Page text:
Last Friday, President Trump made big headlines by declaring the situation on the southern border of the United States to be a national emergency, sending the country into uncertain legal and political battles as he seeks to fulfill his campaign promise.  He made the designation in an attempt to redirect taxpayer money from other accounts and use it to erect more than 230 miles of barriers along the U.S.-Mexico border.  Trump’s announcement capped a two-month period that included the longest government shutdown in U.S. history, at 35 days.  After further negotiations with Democrats failed to lead to an agreement on funding for his planned Border Wall, Trump decided against another government shutdown, likely due to fears of increased political backlash.  Instead, Trump will test the separation of powers with his Emergency Declaration, as he sidesteps Congress despite Republicans urging restraint.  During his news conference, Trump offered little evidence to back up his assertion that there was a crisis on the border requiring an extraordinary response. “We’re talking about an invasion of our country with drugs, with human traffickers, with all types of criminals and gangs,” he said. He used the word “invasion” seven times.  He later admitted the emergency declaration “wasn’t urgent” but rather expedient, as it would help him build a wall more quickly than Congress would allow.  “I didn’t need to do this, but I’d rather do it much faster,” he said.

This inevitably leads to the question if whether something “not urgent” can constitute a “National Emergency”.  According to a report put together by the Brennan Center for Justice, both the president and Congress can declare a national emergency whenever they see fit.  Despite the alarming label, no broadly agreed-upon “emergency” is actually required.  Trump administration’s argument about the dangers at the southern border — for example, the number of illegal immigrants has decreased over the last two decades and, according to the State Department’s Bureau of Counterterrorism, there is “no credible information that any member of a terrorist group has traveled through Mexico to gain access to the United States” — the president nonetheless can rule it an emergency, The New York Times explains. Under the National Emergencies Act, passed in 1976, Congress has the power to end a state of emergency declared by a president. But it has not done so in 40 years, according to the Brennan Center’s report.  It seems especially unlikely that Congress would terminate the potential border-related national emergency, as doing so would require a joint resolution and a signature from the president.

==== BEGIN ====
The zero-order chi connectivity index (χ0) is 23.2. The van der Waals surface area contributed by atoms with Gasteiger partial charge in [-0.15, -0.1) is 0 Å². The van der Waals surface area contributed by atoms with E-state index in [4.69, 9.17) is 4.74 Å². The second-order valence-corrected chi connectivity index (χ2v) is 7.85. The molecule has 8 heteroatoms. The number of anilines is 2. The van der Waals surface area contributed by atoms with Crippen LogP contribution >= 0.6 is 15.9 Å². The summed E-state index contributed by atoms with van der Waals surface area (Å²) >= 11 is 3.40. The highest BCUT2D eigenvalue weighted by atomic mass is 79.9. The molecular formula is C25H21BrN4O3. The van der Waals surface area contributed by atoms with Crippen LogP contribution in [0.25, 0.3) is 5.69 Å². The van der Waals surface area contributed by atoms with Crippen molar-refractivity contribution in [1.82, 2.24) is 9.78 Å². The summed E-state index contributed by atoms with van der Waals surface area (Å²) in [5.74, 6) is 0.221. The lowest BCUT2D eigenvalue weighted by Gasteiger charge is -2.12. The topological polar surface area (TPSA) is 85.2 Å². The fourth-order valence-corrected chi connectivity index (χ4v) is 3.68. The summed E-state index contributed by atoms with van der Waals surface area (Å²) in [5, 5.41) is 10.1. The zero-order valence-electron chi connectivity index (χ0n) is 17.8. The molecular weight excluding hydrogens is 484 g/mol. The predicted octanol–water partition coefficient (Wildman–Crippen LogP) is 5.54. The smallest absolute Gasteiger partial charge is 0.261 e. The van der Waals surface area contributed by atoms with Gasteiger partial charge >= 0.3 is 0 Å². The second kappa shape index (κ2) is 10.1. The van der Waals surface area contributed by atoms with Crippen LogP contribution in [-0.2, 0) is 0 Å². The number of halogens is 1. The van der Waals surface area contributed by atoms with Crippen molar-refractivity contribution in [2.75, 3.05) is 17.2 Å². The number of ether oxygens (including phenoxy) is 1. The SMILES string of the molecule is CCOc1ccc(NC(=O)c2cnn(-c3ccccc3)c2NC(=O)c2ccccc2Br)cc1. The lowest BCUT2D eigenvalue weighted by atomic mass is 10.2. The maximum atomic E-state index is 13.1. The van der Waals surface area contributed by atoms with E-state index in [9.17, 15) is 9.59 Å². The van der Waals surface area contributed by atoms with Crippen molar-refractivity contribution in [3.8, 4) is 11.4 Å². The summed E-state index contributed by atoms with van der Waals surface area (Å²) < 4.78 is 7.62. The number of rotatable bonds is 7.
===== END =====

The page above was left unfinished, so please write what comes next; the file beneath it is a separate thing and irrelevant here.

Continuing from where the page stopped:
Yesterday, a coalition of 16 states filed suit on Monday to block President Donald Trump’s effort to fund his border wall by declaring a national emergency, calling it a “flagrant disregard of fundamental separation of powers principles.”  The complaint, filed in the U.S. District Court for Northern California, is the third in a string of legal challenges already launched against Trump’s use of emergency powers. The states behind Monday’s lawsuit argued that Trump engaged in an “unlawful scheme” when he “used the pretext of a manufactured ‘crisis’ of unlawful immigration to declare a national emergency and redirect federal dollars appropriated for drug interdiction, military construction, and law enforcement initiatives toward building a wall on the United States-Mexico border,” according to a copy of the complaint obtained by Politico. In addition to arguing that “there is no objective basis” for a national emergency given that unlawful entries to the U.S. have tanked to a 45-year low, the lawsuit argues that states would suffer from losing millions of dollars to fund drug enforcement and forfeiting money tabbed for military construction projects to the detriment of state economies.  It seems likely a long series of legal battles will continue for months if not years over Trump’s use of Emergency powers, and the issue will likely be resolved in the Supreme Court.